Crimes and Villains

China’s Lost Youth

Li Li

Arecent cluster of crimes committed by migrant children, who move to cities, from the countryside with their parents, have generated headlines in China, triggering widespread concern and raising the question of what turned the adolescents into villains.

Official statistics show that China has more than 262 million migrant workers—those who have moved from rural areas to cities in search of employment opportunities. Often working long hours as manual laborers, migrant workers are often unable to participate in the education and raising of their children as much as they should. Some migrant children turn to forming gangs and robbery without the guidance of their parents to keep them in school and steer them in the right direction.

A video showing a group of teenagers attacking a young boy was posted online on May 25, quickly going viral and triggering outrage and shock on the Internet. In the nine-minute clip three teenage boys are shown laughing while elbowing and kicking the boy despite his constant begging. Toward the end of the clip, one perpetrator picks up a rock and smashes the boy in the head, knocking him unconscious.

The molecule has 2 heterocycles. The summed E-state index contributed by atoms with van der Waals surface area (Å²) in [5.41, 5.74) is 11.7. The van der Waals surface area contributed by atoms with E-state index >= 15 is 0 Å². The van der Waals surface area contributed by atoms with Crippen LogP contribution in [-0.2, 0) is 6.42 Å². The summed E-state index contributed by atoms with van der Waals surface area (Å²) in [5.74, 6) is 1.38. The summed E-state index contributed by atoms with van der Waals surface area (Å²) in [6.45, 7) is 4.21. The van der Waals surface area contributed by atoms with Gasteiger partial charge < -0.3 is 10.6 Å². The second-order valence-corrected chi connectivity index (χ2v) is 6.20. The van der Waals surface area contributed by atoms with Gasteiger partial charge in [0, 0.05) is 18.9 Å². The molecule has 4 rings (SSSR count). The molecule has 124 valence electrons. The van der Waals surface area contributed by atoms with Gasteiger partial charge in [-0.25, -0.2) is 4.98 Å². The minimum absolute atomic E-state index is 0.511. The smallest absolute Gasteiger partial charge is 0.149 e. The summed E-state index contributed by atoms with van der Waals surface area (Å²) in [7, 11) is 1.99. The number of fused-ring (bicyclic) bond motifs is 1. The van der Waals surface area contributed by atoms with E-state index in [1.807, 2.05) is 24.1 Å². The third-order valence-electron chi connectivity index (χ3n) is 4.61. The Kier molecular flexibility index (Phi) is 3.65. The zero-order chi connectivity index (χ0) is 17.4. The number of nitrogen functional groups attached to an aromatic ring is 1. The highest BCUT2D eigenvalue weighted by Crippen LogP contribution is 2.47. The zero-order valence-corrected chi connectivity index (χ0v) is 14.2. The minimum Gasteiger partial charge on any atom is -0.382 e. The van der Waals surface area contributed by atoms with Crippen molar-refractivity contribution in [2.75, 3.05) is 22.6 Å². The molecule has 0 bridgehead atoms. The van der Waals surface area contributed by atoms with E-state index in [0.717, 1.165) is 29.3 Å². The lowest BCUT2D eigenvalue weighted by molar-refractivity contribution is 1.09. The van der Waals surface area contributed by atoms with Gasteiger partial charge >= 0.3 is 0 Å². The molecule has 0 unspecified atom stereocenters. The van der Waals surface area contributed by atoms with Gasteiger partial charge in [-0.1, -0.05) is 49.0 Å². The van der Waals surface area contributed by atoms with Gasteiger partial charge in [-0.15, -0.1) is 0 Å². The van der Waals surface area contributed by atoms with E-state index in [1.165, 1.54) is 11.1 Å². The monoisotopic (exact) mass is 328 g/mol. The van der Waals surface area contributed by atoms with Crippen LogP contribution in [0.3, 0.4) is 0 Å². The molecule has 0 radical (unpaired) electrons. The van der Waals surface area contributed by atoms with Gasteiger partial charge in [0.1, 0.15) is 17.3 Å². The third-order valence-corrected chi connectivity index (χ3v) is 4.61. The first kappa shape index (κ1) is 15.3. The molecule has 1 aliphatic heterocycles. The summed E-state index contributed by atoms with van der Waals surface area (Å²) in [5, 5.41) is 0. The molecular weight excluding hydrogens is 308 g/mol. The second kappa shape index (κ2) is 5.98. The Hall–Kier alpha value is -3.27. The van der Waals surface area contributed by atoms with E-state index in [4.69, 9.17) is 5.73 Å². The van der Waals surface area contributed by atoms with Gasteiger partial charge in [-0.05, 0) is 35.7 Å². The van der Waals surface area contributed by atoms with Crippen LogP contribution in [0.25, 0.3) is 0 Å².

A day after the video's uploading, one of the attackers, 15-year-old Guo, turned himself in to police, which then led to the other two being tracked down in Bieijing's neighboring Hebei Province on the same day. The other two assailants, one aged 15 and the other 17, both of whom are from Gansu Province, also confessed to beating the victim. All three are school dropouts.

The victim, a 14-year-old primary school student, told the police that Guo, who lived close to his home, mistakenly suspected him of tipping off the police about him attacking another boy in April, for which Guo was detained. "I didn't do it [tell the police about Guo]," the boy told newspaper The Beijing News on May 26.